Alcohol makers set fewer sustainability goals according to an article in Environmental Leader. The article says that alcoholic beverages producers have ‘fewer public sustainability goals’ than companies in many other industries: A review of goals set by the 11 top beer, wine and spirits companies on the Forbes Global 2000 list found that all have between two and five public sustainability goals compared to most of the other companies studied that had an average of five specific sustainability goals. Not surprisingly, water-use targets seem as important to beverage companies as greenhouse gas goals. In defense of the findings, Green Research founder and principal analyst David Schatsky points out: “Just because a company has not announced a specific goal for a particular sustainability issue, doesn’t mean that it’s not working on, talking about and making progress on that issue.”
Nonetheless, it it a bit disturbing. Especially when considered along side the EL article “Research: Cut Alcohol Consumption to Help Reduce Climate Change” which says:
The alcohol beverage industry is responsible for at least 1.5 percent of greenhouse gas emissions in the UK through creating the drinks and the use of energy in pubs, clubs and restaurants, according to the UK’s Food Climate Research Network, Life Style Extra reports.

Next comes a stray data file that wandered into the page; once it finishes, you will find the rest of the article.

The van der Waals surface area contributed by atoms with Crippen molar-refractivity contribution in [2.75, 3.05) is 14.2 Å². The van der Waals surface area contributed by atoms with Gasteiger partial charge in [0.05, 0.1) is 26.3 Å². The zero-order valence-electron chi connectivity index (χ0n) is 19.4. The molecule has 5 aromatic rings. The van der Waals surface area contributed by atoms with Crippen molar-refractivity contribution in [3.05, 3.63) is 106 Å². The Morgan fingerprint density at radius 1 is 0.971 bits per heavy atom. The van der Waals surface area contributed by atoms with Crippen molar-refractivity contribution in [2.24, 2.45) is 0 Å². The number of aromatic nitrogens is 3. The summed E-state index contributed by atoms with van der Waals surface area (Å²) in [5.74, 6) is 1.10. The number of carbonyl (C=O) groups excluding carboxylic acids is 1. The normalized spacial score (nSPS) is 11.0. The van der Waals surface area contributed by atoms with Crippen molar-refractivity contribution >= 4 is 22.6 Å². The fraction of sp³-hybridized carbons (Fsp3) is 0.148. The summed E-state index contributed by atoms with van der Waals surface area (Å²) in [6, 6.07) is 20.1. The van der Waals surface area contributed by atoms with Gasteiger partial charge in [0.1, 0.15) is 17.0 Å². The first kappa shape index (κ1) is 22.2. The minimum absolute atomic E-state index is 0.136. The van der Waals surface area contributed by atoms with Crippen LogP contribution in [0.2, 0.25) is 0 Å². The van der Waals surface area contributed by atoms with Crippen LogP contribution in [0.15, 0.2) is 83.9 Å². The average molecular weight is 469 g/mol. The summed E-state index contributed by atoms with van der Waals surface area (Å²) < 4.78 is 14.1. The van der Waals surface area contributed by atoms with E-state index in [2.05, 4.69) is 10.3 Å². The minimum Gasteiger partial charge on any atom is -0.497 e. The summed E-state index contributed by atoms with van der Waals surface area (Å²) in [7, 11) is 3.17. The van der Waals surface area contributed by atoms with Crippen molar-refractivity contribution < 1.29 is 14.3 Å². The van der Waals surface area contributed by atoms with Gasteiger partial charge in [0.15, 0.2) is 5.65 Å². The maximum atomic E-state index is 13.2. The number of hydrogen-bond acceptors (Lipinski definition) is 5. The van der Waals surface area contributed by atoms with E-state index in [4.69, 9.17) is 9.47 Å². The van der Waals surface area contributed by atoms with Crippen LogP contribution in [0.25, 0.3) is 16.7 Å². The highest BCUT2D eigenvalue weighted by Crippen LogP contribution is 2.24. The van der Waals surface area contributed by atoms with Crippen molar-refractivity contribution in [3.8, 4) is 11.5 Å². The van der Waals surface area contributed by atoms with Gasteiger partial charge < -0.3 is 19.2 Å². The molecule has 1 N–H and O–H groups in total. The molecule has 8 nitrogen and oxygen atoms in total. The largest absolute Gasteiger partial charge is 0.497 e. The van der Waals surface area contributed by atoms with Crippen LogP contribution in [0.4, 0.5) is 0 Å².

Although a bit sad, I’m not terribly surprised that largest beer, wine and spirits companies are not great on sustainability. The fact is that most don’t want to absorb the extra costs of implementing sustainability practices. Yet, these practices actually correlate to higher quality wine.
The fact remains that if you’re interested in supporting sustainability-minded businesses it makes sense to support smaller producers, many of which are on top on sustainability. Small producers embrace sustainable practices because it not only reduces waste and saves money, but also because it improves the quality of their products. One can only wonder what a review of 1,000 small producers would have uncovered? I can only imagine it would have been more favorable.
Photo: TwoMile Wine